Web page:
• Lean on the diabetes community: Living with diabetes and diabetes burnout may feel isolating. There are a number of diabetes forums and support groups where people share similar experiences. These supportive environments can create a place for people to feel heard and share advice.

In addition to these recommendations, a person may also wish to consider changing their language and how they discuss the condition. For example, instead of referring to glucose levels as good or bad, they can describe them as high or low.

Additionally, people can seek support from their friends and family. It can be difficult to manage diabetes, and leaning on close acquaintances may help. For example, a person can ask a family member to pick up a prescription or to attend a medical appointment with them.

Research suggests that higher levels of social support may help lower emotional distress in people living with diabetes. A person looking to support someone with diabetes burnout can consider:

  • letting them share concerns without being judgmental
  • asking the person what they need in terms of support
  • acknowledging and validating the person’s feelings
  • being empathetic
  • celebrating wins

When a person notices that they are starting to feel stressed or overwhelmed due to diabetes and its management, they may consider taking preventive steps to avoid reaching diabetes burnout. These can include:

Taking a break

Some people may refer to this as a diabetes vacation. This refers to taking a few days off from the strict regime that people living with diabetes must adhere to each day. To do this safely, a person should discuss it with their healthcare team.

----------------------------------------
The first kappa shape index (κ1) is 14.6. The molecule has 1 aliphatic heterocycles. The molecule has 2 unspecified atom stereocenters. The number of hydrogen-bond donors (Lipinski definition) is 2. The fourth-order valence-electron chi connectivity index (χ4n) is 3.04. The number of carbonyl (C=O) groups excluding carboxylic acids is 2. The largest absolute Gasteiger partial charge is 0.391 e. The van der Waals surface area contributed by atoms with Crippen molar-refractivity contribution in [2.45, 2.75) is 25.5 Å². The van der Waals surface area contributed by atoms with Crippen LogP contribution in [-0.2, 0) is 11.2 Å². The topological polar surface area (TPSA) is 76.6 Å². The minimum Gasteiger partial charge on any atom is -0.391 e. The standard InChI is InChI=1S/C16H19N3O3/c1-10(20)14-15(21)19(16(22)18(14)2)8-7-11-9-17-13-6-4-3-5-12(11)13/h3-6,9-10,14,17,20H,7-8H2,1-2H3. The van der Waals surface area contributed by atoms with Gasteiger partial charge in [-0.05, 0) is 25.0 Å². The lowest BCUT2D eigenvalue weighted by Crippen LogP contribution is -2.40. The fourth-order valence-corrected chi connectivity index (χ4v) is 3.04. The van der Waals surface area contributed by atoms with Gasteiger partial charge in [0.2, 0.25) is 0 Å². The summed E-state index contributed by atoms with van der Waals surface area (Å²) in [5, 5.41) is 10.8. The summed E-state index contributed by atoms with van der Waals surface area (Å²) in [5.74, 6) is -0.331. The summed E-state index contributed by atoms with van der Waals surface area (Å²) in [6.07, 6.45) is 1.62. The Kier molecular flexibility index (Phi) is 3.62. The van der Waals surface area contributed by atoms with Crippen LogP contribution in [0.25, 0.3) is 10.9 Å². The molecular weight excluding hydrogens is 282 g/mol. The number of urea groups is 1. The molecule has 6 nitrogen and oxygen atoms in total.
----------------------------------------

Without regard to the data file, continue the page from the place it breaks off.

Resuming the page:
Reducing stress levels

General stress levels may trigger diabetes burnout. Some ways that can help to reduce stress include:

  • meditation
  • getting plenty of sleep
  • avoiding or limiting alcohol, tobacco, and substance use

Setting achievable treatment and management goals

A person should work with their healthcare team to create attainable treatment and management goals that work for them.

Asking about new technology

Advances in diabetes technology are providing more options for people living with diabetes. Technology such as continuous glucose monitoring, insulin pumps, and closed-loop systems may help make diabetes management easier.

A person can discuss these options with their healthcare team and figure out which options are available to them.

Diabetes burnout refers to a state of exhaustion that occurs due to the demanding nature of diabetes and its management.

While diabetes burnout is a unique experience for each individual, it usually involves a person feeling unable to cope with their diabetes management, which may cause them to disengage with aspects of their treatment.

To help prevent diabetes burnout, it is advisable that people seek support from their healthcare team, friends and family, and others in the diabetes community. Working towards achievable goals in a supportive environment can help a person to better manage their condition.